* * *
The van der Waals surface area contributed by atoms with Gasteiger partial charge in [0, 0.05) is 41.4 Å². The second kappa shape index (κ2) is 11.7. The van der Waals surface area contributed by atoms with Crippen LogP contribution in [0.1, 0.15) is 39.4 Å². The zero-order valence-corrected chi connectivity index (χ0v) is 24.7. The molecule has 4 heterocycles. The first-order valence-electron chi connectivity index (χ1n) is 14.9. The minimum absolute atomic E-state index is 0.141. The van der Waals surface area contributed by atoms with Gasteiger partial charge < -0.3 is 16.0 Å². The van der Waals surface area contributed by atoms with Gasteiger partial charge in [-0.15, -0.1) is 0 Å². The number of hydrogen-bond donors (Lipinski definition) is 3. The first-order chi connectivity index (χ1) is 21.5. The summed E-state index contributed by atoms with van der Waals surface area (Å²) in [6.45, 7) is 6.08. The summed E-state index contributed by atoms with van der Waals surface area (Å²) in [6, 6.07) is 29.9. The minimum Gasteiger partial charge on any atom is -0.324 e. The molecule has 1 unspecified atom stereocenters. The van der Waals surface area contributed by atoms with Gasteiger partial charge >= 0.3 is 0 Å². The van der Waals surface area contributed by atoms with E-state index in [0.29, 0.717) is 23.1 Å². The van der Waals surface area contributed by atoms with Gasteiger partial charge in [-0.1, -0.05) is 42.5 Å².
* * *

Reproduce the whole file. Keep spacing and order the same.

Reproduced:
The van der Waals surface area contributed by atoms with Gasteiger partial charge in [0, 0.05) is 41.4 Å². The second kappa shape index (κ2) is 11.7. The van der Waals surface area contributed by atoms with Crippen LogP contribution in [0.1, 0.15) is 39.4 Å². The zero-order valence-corrected chi connectivity index (χ0v) is 24.7. The molecule has 4 heterocycles. The first-order valence-electron chi connectivity index (χ1n) is 14.9. The minimum absolute atomic E-state index is 0.141. The van der Waals surface area contributed by atoms with Gasteiger partial charge < -0.3 is 16.0 Å². The van der Waals surface area contributed by atoms with Gasteiger partial charge in [-0.15, -0.1) is 0 Å². The number of hydrogen-bond donors (Lipinski definition) is 3. The first-order chi connectivity index (χ1) is 21.5. The summed E-state index contributed by atoms with van der Waals surface area (Å²) in [6.45, 7) is 6.08. The summed E-state index contributed by atoms with van der Waals surface area (Å²) in [6, 6.07) is 29.9. The minimum Gasteiger partial charge on any atom is -0.324 e. The molecule has 1 unspecified atom stereocenters. The van der Waals surface area contributed by atoms with Gasteiger partial charge >= 0.3 is 0 Å². The van der Waals surface area contributed by atoms with E-state index in [0.29, 0.717) is 23.1 Å². The van der Waals surface area contributed by atoms with Gasteiger partial charge in [-0.1, -0.05) is 42.5 Å².